Additional objects, advantages, and other novel features of the invention will be set forth in part in the description that follows and in part will become apparent to those skilled in the art upon examination of the following or may be learned with the practice of the invention. The objects and advantages may be realized and attained by the means of the instrumentalities and combinations particularly pointed out in the appended claims.
To achieve the foregoing and other objects, and in accordance with the purposes of the present invention as described herein, an improved clad or covered mailbox is provided. The clad mailbox includes a main housing having at least one side panel, a bottom panel, and an end panel. The side panel may be folded over so as to form an arcuate roof section. Together, the side panel, bottom panel and end panel form a covered enclosure for receiving and holding mail or other articles.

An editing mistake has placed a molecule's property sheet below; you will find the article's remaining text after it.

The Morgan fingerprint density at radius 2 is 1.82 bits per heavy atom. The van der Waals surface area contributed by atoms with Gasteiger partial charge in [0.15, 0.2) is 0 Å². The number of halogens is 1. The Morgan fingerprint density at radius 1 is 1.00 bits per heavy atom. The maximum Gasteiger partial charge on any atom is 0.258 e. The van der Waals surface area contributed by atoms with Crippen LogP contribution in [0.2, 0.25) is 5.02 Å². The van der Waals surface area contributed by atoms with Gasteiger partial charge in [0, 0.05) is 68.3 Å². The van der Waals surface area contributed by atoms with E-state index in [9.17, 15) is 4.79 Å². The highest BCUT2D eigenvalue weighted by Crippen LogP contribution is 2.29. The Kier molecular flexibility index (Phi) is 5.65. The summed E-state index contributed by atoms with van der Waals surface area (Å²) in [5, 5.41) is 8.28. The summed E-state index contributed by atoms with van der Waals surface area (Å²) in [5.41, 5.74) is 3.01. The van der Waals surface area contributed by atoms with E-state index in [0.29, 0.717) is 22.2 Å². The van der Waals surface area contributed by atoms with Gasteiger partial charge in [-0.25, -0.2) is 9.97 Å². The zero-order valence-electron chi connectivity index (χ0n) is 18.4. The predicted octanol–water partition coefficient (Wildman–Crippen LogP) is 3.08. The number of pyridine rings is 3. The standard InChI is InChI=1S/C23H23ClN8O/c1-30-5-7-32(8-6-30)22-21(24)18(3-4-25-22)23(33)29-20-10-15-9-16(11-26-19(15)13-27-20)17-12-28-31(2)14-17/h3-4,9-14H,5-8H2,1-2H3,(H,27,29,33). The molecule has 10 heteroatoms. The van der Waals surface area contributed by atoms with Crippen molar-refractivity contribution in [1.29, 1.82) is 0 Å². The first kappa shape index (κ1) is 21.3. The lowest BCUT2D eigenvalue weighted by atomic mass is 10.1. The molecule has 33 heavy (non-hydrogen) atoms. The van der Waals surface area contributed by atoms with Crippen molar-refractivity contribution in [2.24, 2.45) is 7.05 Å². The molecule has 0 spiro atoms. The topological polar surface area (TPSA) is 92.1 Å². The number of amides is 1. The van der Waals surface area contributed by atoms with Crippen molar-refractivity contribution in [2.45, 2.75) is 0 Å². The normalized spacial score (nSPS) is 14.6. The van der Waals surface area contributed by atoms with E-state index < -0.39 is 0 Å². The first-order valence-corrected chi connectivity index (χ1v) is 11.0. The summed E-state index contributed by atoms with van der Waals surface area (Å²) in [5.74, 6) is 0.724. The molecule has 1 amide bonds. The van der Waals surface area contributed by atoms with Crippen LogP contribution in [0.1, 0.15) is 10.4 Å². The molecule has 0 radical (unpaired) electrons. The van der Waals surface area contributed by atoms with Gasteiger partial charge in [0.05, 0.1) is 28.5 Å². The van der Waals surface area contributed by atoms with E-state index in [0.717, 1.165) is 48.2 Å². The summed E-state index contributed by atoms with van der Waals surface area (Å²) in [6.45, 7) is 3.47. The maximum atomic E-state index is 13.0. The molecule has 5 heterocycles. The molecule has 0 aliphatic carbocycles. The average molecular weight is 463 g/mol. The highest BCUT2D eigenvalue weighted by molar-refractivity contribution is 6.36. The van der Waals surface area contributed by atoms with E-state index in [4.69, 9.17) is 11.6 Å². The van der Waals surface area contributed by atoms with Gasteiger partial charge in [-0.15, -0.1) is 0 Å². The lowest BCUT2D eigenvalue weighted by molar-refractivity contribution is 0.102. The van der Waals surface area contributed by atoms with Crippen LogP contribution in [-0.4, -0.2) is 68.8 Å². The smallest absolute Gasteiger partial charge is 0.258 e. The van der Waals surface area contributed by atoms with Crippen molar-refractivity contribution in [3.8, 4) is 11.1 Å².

The mailbox also includes a track mounted to an outer face of one of the panels of the housing. Preferably, the track extends outwardly from the outer face of the side panel forming the sides and roof of the mailbox. Cladding, such as wood panels of varying width, are received on and positively retained to the mailbox. More specifically, the cladding includes guides, in the form of grooves, that are cooperatively shaped to be received over and engaged by the track on the mailbox panel. Together, the cooperating track and groove serve to hold the cladding in proper alignment and position on the panel so as to present an aesthetically pleasing appearance.
More specifically, the track mounted to the main housing may take the form of a flexible strip of plastic material that is attached to the panel by means of rivets. Plastic sleeves received about the rivets serve to space the strip from the face of the panel. In preferred embodiments, the track may be either substantially T-shaped or V-shaped. Similarly, the cooperating guide means is a substantially T-shaped groove running through the cladding and a substantially V-shaped groove running through the cladding, respectively. Fasteners, such as screws, are provided for anchoring the cladding and, more specifically, the end panels of the cladding to the main housing. This serves to prevent the cladding from slipping off the end of the track and therefore maintains the cladding in proper position.